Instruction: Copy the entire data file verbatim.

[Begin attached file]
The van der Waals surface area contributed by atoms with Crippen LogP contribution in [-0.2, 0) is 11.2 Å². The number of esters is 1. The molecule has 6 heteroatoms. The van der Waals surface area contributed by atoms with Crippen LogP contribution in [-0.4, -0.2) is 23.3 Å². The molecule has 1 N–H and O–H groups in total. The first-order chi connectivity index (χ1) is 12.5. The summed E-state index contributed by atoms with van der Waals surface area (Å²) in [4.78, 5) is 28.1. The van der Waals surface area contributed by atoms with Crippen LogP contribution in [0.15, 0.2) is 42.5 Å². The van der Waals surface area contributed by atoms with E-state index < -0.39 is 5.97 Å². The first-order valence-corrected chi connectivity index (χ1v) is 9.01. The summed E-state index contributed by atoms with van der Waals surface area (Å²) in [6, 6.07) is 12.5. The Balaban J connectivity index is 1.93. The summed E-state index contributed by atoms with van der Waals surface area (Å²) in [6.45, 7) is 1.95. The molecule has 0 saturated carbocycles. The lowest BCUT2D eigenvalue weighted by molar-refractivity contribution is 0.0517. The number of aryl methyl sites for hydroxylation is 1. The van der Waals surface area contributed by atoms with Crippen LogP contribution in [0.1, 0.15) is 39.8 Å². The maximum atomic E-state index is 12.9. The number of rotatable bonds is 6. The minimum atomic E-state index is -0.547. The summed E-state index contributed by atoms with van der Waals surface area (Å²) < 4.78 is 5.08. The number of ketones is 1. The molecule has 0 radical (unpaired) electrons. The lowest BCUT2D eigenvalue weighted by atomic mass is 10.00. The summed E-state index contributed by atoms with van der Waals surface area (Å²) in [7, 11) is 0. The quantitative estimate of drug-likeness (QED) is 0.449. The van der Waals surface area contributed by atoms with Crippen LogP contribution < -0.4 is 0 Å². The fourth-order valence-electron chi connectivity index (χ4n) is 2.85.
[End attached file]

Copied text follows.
The van der Waals surface area contributed by atoms with Crippen LogP contribution in [-0.2, 0) is 11.2 Å². The number of esters is 1. The molecule has 6 heteroatoms. The van der Waals surface area contributed by atoms with Crippen LogP contribution in [-0.4, -0.2) is 23.3 Å². The molecule has 1 N–H and O–H groups in total. The first-order chi connectivity index (χ1) is 12.5. The summed E-state index contributed by atoms with van der Waals surface area (Å²) in [4.78, 5) is 28.1. The van der Waals surface area contributed by atoms with Crippen LogP contribution in [0.15, 0.2) is 42.5 Å². The van der Waals surface area contributed by atoms with E-state index < -0.39 is 5.97 Å². The first-order valence-corrected chi connectivity index (χ1v) is 9.01. The summed E-state index contributed by atoms with van der Waals surface area (Å²) in [6, 6.07) is 12.5. The Balaban J connectivity index is 1.93. The summed E-state index contributed by atoms with van der Waals surface area (Å²) in [6.45, 7) is 1.95. The molecule has 0 saturated carbocycles. The lowest BCUT2D eigenvalue weighted by molar-refractivity contribution is 0.0517. The number of aryl methyl sites for hydroxylation is 1. The van der Waals surface area contributed by atoms with Crippen LogP contribution in [0.1, 0.15) is 39.8 Å². The maximum atomic E-state index is 12.9. The number of rotatable bonds is 6. The minimum atomic E-state index is -0.547. The summed E-state index contributed by atoms with van der Waals surface area (Å²) < 4.78 is 5.08. The number of ketones is 1. The molecule has 0 radical (unpaired) electrons. The lowest BCUT2D eigenvalue weighted by atomic mass is 10.00. The summed E-state index contributed by atoms with van der Waals surface area (Å²) in [7, 11) is 0. The quantitative estimate of drug-likeness (QED) is 0.449. The van der Waals surface area contributed by atoms with Crippen LogP contribution < -0.4 is 0 Å². The fourth-order valence-electron chi connectivity index (χ4n) is 2.85.